After two weeks in lockdown to prevent the spread of COVID-19, I have left my home a total of three times.
Once to pick up a prescription and once to buy vegetables and once to go for a walk. In these times, I have come closer than 2m to three people outside of my isolation “bubble”, and in all cases, they were wearing some form of PPE.
While the isolation process is a change to the life I have become used to, there are positive aspects; for example, I can work from home for the most part. My work has been less interrupted and, at times, more productive. At home, there is also less traffic noise at night which means getting to sleep is easier.
Socially we have adapted. We now have virtual coffee, virtual drinks and today, a virtual afternoon tea for a staff member leaving. A further example of adaptation is related to grocery shopping. Instead of more frequent visits to the supermarket, I find myself waiting up until midnight to get delivery slots for groceries instead of same-day orders and delivery before lockdown. Even though ordering over a week in advance is a new thing, it is not a big problem.
Overall, I would consider myself pretty resilient, a problem solver and someone who strives to make the best of most situations. Logistically, isolation has not been as hard as I expected it to be. However, I did underestimate the emotional toll of loneliness, uncertainty, fear and loss of family contact.
My isolation bubble is small and consists of myself and a flatmate. My family have two other bubbles in NZ. The first is my mother and brother (who also have the same genetic respiratory condition). The second is my father, who is in a bubble of his own with Hospice staff.
Today my morals were challenged. The hospice doctor discussed that I could visit my father in his last hours soon. Currently, the COVID-19 lockdown means no visitors other than compassion at the end of life.
While it will be fantastic to spend time with Dad, the context is not the best. Over the last few weeks, I have found not seeing him or helping with his care very challenging, but this is with the knowledge that I could cause harm to others by breaking the rules.
The dilemma I face is the safety of others versus my own and my father’s desire. Just how many bubbles do I burst to spend time with him versus the risk of harm?
Having low vision means that I can not drive. There are usually other means for travel, such as rideshare, taxi, busses, friends, and more, but in lockdown, options are more limited by availability, cost, and time.
There are a lot of things to weigh up. I really would like to see my father, just as he would like to spend time with me. However, other factors are in play, such as cost, time, emotions, lockdown, the potential spread of disease, and putting others at risk.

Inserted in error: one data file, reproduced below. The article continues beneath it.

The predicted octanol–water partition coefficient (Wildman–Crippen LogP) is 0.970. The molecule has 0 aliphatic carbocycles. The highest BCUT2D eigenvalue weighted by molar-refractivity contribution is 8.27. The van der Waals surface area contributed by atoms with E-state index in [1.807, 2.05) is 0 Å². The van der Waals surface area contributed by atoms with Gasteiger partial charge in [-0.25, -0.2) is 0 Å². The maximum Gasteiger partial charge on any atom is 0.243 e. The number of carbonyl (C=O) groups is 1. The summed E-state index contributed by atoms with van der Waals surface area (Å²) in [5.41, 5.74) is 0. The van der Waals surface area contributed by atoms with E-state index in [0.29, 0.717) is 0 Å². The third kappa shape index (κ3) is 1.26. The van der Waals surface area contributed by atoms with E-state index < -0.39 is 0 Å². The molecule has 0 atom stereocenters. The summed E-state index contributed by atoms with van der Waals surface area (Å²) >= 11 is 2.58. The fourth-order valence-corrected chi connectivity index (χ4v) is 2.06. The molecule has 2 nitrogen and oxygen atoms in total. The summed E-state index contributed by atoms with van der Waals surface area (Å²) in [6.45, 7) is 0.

As a nurse, and personally, helping others is important, this includes my father and the others I may encounter. In a lockdown, helping myself and my father means not assisting others. In other words, both options are mutually exclusive.
My father is in a hospice that is 35 minutes drive from my house. It would take me 3 to 4 busses and at least 1 hour 35 minutes weekdays. In taking this travel option, I would potentially burst at least 5 bubbles (not including other passengers). Taxi companies have quoted around $220 for a 35 minute trip with three bubbles burst (mine, the driver, my father).
Asking my brother to take me is an option; however, his car has no warrant and registration. The local testing station is only open for essential vehicles making this a less viable option. While there may be compassionate grounds around the warrant and registration, this is a risk my brother is not willing to take. It would also burst three bubbles.
Typically, organisations such as Hospice, Cancer Foundation and Blind and Low Vision may have volunteer drivers for visits like this. However, in lockdown, these options are not available.
What I have come to realise is that no matter what option I take here, there is a cost, whether it be timing (e.g. the time it takes me to get to hospice to see Dad in his last hours), financial (the price of a taxi), emotional (not seeing Dad or putting others at risk) or risking spreading COVID-19, travelling outside of my local area (breaking the law).
Writing this post has reminded me that one of my personal and professional values is showing compassion for those around me and myself when we are all challenged by the world we live in.
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